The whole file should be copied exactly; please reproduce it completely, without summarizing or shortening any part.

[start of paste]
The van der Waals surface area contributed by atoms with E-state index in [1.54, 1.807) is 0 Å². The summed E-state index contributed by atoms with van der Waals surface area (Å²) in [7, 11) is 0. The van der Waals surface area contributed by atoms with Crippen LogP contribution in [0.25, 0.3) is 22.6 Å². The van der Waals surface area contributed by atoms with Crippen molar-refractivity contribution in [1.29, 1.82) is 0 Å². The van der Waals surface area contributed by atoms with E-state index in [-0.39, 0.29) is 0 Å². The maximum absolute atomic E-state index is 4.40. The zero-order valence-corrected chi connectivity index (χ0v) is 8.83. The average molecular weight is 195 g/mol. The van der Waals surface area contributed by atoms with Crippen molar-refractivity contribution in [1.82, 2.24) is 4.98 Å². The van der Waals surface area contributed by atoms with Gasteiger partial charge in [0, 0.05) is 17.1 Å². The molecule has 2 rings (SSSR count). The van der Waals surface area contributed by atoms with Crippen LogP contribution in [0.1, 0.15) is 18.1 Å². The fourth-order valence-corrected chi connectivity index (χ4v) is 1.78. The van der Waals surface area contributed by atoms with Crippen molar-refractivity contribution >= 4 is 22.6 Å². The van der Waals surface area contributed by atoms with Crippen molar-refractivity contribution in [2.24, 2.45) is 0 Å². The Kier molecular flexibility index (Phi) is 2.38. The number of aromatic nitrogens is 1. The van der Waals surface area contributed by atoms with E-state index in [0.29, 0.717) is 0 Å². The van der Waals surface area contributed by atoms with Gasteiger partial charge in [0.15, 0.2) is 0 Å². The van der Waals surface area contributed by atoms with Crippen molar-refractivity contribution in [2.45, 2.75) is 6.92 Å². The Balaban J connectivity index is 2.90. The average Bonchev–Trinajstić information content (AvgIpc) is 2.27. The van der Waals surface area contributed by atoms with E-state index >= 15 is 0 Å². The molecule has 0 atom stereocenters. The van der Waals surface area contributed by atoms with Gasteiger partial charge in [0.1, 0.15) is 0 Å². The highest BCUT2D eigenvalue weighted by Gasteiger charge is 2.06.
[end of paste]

The van der Waals surface area contributed by atoms with E-state index in [1.54, 1.807) is 0 Å². The summed E-state index contributed by atoms with van der Waals surface area (Å²) in [7, 11) is 0. The van der Waals surface area contributed by atoms with Crippen LogP contribution in [0.25, 0.3) is 22.6 Å². The van der Waals surface area contributed by atoms with Crippen molar-refractivity contribution in [1.29, 1.82) is 0 Å². The van der Waals surface area contributed by atoms with E-state index in [-0.39, 0.29) is 0 Å². The maximum absolute atomic E-state index is 4.40. The zero-order valence-corrected chi connectivity index (χ0v) is 8.83. The average molecular weight is 195 g/mol. The van der Waals surface area contributed by atoms with Crippen molar-refractivity contribution in [1.82, 2.24) is 4.98 Å². The van der Waals surface area contributed by atoms with Gasteiger partial charge in [0, 0.05) is 17.1 Å². The molecule has 2 rings (SSSR count). The van der Waals surface area contributed by atoms with Crippen LogP contribution in [0.1, 0.15) is 18.1 Å². The fourth-order valence-corrected chi connectivity index (χ4v) is 1.78. The van der Waals surface area contributed by atoms with Crippen molar-refractivity contribution >= 4 is 22.6 Å². The van der Waals surface area contributed by atoms with Crippen molar-refractivity contribution in [2.24, 2.45) is 0 Å². The Kier molecular flexibility index (Phi) is 2.38. The number of aromatic nitrogens is 1. The van der Waals surface area contributed by atoms with E-state index in [0.29, 0.717) is 0 Å². The van der Waals surface area contributed by atoms with Gasteiger partial charge in [0.15, 0.2) is 0 Å². The van der Waals surface area contributed by atoms with Crippen molar-refractivity contribution in [2.45, 2.75) is 6.92 Å². The Balaban J connectivity index is 2.90. The average Bonchev–Trinajstić information content (AvgIpc) is 2.27. The van der Waals surface area contributed by atoms with E-state index >= 15 is 0 Å². The molecule has 0 atom stereocenters. The van der Waals surface area contributed by atoms with Gasteiger partial charge in [0.1, 0.15) is 0 Å². The highest BCUT2D eigenvalue weighted by Gasteiger charge is 2.06.